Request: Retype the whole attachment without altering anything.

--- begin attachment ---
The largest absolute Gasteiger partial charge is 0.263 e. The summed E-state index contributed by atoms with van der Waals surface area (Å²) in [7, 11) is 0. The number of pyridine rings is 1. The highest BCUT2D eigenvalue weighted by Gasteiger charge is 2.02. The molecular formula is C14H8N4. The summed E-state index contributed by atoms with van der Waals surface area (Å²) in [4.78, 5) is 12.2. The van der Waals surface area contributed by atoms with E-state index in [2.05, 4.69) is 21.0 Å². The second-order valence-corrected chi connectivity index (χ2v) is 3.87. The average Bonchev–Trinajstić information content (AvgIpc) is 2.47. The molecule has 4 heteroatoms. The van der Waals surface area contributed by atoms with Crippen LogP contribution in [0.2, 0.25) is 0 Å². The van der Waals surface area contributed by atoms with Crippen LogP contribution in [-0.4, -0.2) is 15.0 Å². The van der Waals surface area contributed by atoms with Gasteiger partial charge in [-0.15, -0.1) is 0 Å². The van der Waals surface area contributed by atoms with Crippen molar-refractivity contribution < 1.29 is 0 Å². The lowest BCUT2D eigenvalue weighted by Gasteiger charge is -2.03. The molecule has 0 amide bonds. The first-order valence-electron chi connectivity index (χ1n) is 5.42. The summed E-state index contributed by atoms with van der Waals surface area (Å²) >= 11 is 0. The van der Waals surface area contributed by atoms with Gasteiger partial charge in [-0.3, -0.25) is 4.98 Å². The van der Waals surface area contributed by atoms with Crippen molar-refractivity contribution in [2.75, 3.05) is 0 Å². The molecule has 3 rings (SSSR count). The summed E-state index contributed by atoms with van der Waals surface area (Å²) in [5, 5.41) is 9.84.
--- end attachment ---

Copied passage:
The largest absolute Gasteiger partial charge is 0.263 e. The summed E-state index contributed by atoms with van der Waals surface area (Å²) in [7, 11) is 0. The number of pyridine rings is 1. The highest BCUT2D eigenvalue weighted by Gasteiger charge is 2.02. The molecular formula is C14H8N4. The summed E-state index contributed by atoms with van der Waals surface area (Å²) in [4.78, 5) is 12.2. The van der Waals surface area contributed by atoms with E-state index in [2.05, 4.69) is 21.0 Å². The second-order valence-corrected chi connectivity index (χ2v) is 3.87. The average Bonchev–Trinajstić information content (AvgIpc) is 2.47. The molecule has 4 heteroatoms. The van der Waals surface area contributed by atoms with Crippen LogP contribution in [0.2, 0.25) is 0 Å². The van der Waals surface area contributed by atoms with Crippen LogP contribution in [-0.4, -0.2) is 15.0 Å². The van der Waals surface area contributed by atoms with Gasteiger partial charge in [-0.15, -0.1) is 0 Å². The van der Waals surface area contributed by atoms with Crippen molar-refractivity contribution < 1.29 is 0 Å². The lowest BCUT2D eigenvalue weighted by Gasteiger charge is -2.03. The molecule has 0 amide bonds. The first-order valence-electron chi connectivity index (χ1n) is 5.42. The summed E-state index contributed by atoms with van der Waals surface area (Å²) >= 11 is 0. The van der Waals surface area contributed by atoms with Gasteiger partial charge in [-0.3, -0.25) is 4.98 Å². The van der Waals surface area contributed by atoms with Crippen molar-refractivity contribution in [2.75, 3.05) is 0 Å². The molecule has 3 rings (SSSR count). The summed E-state index contributed by atoms with van der Waals surface area (Å²) in [5, 5.41) is 9.84.